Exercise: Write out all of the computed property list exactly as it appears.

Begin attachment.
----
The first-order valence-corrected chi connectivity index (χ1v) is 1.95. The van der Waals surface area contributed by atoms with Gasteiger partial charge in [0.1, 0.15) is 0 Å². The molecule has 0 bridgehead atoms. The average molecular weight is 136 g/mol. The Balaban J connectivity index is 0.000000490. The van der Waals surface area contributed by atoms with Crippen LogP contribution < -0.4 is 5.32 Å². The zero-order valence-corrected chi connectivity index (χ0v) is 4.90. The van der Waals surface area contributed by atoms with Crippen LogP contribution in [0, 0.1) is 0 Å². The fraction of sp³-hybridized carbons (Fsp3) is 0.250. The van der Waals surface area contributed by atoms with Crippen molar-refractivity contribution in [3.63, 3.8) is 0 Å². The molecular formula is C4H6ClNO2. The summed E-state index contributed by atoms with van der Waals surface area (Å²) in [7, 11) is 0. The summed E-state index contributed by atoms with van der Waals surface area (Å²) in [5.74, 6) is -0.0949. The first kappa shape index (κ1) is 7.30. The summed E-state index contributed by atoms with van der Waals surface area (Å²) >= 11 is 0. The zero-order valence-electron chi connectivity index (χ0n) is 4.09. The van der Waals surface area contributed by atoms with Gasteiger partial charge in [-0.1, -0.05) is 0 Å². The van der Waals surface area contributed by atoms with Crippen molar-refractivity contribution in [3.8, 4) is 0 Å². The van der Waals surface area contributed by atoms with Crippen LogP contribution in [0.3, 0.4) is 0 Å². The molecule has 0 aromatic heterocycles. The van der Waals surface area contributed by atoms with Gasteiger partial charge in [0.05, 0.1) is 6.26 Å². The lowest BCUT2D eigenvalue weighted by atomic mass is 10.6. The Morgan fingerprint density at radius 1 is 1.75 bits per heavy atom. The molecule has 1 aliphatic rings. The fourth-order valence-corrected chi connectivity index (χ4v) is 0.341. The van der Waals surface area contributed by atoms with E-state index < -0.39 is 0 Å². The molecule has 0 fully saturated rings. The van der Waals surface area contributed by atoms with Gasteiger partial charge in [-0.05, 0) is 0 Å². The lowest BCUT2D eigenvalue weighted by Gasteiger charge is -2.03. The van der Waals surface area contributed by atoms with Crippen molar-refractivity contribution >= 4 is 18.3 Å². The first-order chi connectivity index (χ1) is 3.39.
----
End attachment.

The first-order valence-corrected chi connectivity index (χ1v) is 1.95. The van der Waals surface area contributed by atoms with Gasteiger partial charge in [0.1, 0.15) is 0 Å². The molecule has 0 bridgehead atoms. The average molecular weight is 136 g/mol. The Balaban J connectivity index is 0.000000490. The van der Waals surface area contributed by atoms with Crippen LogP contribution < -0.4 is 5.32 Å². The zero-order valence-corrected chi connectivity index (χ0v) is 4.90. The van der Waals surface area contributed by atoms with Crippen LogP contribution in [0, 0.1) is 0 Å². The fraction of sp³-hybridized carbons (Fsp3) is 0.250. The van der Waals surface area contributed by atoms with Crippen molar-refractivity contribution in [3.63, 3.8) is 0 Å². The molecular formula is C4H6ClNO2. The summed E-state index contributed by atoms with van der Waals surface area (Å²) in [7, 11) is 0. The summed E-state index contributed by atoms with van der Waals surface area (Å²) in [5.74, 6) is -0.0949. The first kappa shape index (κ1) is 7.30. The summed E-state index contributed by atoms with van der Waals surface area (Å²) >= 11 is 0. The zero-order valence-electron chi connectivity index (χ0n) is 4.09. The van der Waals surface area contributed by atoms with Gasteiger partial charge in [-0.1, -0.05) is 0 Å². The van der Waals surface area contributed by atoms with Crippen molar-refractivity contribution in [3.8, 4) is 0 Å². The van der Waals surface area contributed by atoms with Crippen LogP contribution in [0.3, 0.4) is 0 Å². The molecule has 0 aromatic heterocycles. The van der Waals surface area contributed by atoms with Gasteiger partial charge in [0.05, 0.1) is 6.26 Å². The lowest BCUT2D eigenvalue weighted by atomic mass is 10.6. The Morgan fingerprint density at radius 1 is 1.75 bits per heavy atom. The molecule has 1 aliphatic rings. The fourth-order valence-corrected chi connectivity index (χ4v) is 0.341. The van der Waals surface area contributed by atoms with E-state index < -0.39 is 0 Å². The molecule has 0 fully saturated rings. The van der Waals surface area contributed by atoms with Gasteiger partial charge in [-0.05, 0) is 0 Å². The lowest BCUT2D eigenvalue weighted by Gasteiger charge is -2.03. The van der Waals surface area contributed by atoms with Crippen molar-refractivity contribution >= 4 is 18.3 Å². The first-order chi connectivity index (χ1) is 3.39.